This collection of poems expresses the rage from injustice many trans women deal with throughout our lives, especially trans women of color. The poems progress from “Rage” to “Making” to “Love”, as the tone moves from raw anger and indignation to progress and self-acceptance from the perspective of a brilliant and talented Latina trans woman. It encapsulates the inner drive for seeking social justice that many trans women have from a young age as a means of survival.
Although there is a plethora of tell-all autobiographies from trans women, this one stands out because the life of a successful black trans woman is so rarely celebrated, especially when she tackles transmisogyny in the media as effectively as Janet Mock. Although primarily an autobiography, there are important discussions to be found about transmisogyny, misogynoir, and many other issues that black trans women face in a cissexist, white-supremacist society.
Trauma Queen by Lovemme Corazón
I will warn you, this will be the most difficult book to read this semester. This memoir details, extremely effectively, one trans woman of color’s personal history of trauma and how it continually affects her throughout her life even years later. But there is also laughter, love, and all the other parts of her life that give her the strength to keep fighting. It is a mix of styles and a bit chaotic rather than the linear storytelling typical of many autobiographies, but makes for a beautiful and heartbreaking read.
(I urge everyone to read this book, but if you find this book is too triggering, do not hesitate to see me privately so we can find an accommodation.)
Supplemental: Queer and Feminist Theory
Black Girl Dangerous on Race, Queerness, Class and Gender by Mia McKenzie*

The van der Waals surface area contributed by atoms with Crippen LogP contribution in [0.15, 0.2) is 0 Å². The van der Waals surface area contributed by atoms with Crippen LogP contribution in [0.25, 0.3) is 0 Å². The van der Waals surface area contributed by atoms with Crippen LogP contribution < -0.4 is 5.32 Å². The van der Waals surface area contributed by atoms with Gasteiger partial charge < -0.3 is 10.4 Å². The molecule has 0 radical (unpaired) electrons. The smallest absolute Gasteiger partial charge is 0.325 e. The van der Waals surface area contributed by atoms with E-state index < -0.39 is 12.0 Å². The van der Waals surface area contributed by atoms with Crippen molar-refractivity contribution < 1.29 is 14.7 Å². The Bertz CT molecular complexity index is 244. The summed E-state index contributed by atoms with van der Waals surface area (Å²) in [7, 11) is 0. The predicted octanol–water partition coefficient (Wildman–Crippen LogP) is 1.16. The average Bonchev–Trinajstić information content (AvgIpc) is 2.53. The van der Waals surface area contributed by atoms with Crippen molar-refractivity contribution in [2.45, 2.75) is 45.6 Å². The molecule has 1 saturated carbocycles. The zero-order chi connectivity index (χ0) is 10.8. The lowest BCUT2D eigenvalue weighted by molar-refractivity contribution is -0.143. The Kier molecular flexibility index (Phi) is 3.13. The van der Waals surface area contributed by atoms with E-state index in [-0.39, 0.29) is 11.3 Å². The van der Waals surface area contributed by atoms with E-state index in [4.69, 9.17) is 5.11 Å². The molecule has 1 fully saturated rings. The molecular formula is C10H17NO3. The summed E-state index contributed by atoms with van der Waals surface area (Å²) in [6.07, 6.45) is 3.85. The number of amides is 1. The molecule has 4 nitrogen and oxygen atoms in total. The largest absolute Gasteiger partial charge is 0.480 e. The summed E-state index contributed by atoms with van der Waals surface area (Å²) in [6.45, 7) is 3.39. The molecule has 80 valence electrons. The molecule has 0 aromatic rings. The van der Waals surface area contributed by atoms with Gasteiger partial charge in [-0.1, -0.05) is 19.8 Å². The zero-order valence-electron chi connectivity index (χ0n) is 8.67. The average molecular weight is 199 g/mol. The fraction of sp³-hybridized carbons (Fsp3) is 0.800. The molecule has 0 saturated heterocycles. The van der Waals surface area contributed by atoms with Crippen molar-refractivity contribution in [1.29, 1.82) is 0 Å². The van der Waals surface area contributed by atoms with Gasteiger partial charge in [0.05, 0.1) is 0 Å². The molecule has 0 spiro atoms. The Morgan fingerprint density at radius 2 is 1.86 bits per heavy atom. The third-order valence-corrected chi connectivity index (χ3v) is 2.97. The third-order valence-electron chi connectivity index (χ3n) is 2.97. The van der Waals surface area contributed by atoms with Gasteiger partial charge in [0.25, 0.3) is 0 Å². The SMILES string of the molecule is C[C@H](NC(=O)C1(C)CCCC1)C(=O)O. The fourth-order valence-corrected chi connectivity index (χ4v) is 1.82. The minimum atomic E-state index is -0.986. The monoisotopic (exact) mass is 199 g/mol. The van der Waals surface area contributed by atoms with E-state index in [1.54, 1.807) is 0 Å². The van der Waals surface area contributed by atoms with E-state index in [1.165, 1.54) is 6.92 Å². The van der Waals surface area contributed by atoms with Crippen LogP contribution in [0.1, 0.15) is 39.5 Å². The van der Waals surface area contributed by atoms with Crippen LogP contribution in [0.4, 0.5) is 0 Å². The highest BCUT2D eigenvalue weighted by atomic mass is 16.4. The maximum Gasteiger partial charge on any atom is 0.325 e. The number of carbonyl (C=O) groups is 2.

Many books on queer theory and feminism are written from white women’s perspectives with white trans women’s oppression in the forefront. They can therefore lack the intersectionality required to fully comprehend the most oppressive and deadly forms of heterosexism and cissexism in our country. This collection of essays covers a large number of topics that affect many black queer women, rather than specifically black trans women, but it is such a good introduction into intersectional queer feminism that it is still extremely relevant for our class.
Nobody Passes: Rejecting the Rules of Gender and Conformity edited by Mattilda Bernstein Sycamore
Often the onus of “passing” as a gender is believed to be exclusive to trans people, but everyone actually engages in performative aspects about gender for a variety of reasons. These essays examine the ways we all “do” gender, and how it’s silly to examine if one small group of people are doing gender as well as everyone else.
One of my personal favorites. Examines how mainstream media, stereotypes, sexism, and cis privilege can create a perfect storm of oppression against trans women. More importantly, she examines how transmisogyny is internalized by trans women and how it can harm the way we view ourselves. Especially when that oppression comes from cis women we initially identity with early in our transition.
I know this seems like a lot of reading material, some of which can be difficult to read, but if you just follow along with the syllabus and keep an open mind I think you’ll find this class will leave you with a lot of questions about yourself and society, regardless of your personal gender history.
I look forward to your discussions this semester.